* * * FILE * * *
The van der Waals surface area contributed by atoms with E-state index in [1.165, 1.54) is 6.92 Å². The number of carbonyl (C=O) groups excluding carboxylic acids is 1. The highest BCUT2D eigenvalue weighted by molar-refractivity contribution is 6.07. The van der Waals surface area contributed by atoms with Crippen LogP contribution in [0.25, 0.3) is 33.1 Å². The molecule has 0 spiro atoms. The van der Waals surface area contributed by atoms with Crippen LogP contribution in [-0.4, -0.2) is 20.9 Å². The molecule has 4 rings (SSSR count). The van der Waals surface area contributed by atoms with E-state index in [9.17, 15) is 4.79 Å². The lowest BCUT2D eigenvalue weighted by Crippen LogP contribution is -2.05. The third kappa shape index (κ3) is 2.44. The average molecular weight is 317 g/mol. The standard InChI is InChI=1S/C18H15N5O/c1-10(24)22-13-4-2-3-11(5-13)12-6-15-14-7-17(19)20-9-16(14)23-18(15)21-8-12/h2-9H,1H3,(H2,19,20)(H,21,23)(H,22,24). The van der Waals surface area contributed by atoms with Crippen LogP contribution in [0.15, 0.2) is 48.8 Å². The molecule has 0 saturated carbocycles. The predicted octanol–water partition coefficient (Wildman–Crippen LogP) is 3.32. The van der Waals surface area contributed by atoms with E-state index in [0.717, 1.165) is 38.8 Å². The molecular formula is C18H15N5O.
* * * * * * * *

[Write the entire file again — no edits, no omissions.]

The van der Waals surface area contributed by atoms with E-state index in [1.165, 1.54) is 6.92 Å². The number of carbonyl (C=O) groups excluding carboxylic acids is 1. The highest BCUT2D eigenvalue weighted by molar-refractivity contribution is 6.07. The van der Waals surface area contributed by atoms with Crippen LogP contribution in [0.25, 0.3) is 33.1 Å². The molecule has 0 spiro atoms. The van der Waals surface area contributed by atoms with Crippen LogP contribution in [-0.4, -0.2) is 20.9 Å². The molecule has 4 rings (SSSR count). The van der Waals surface area contributed by atoms with E-state index in [9.17, 15) is 4.79 Å². The lowest BCUT2D eigenvalue weighted by Crippen LogP contribution is -2.05. The third kappa shape index (κ3) is 2.44. The average molecular weight is 317 g/mol. The standard InChI is InChI=1S/C18H15N5O/c1-10(24)22-13-4-2-3-11(5-13)12-6-15-14-7-17(19)20-9-16(14)23-18(15)21-8-12/h2-9H,1H3,(H2,19,20)(H,21,23)(H,22,24). The van der Waals surface area contributed by atoms with Crippen LogP contribution in [0.15, 0.2) is 48.8 Å². The molecule has 0 saturated carbocycles. The predicted octanol–water partition coefficient (Wildman–Crippen LogP) is 3.32. The van der Waals surface area contributed by atoms with E-state index in [0.717, 1.165) is 38.8 Å². The molecular formula is C18H15N5O.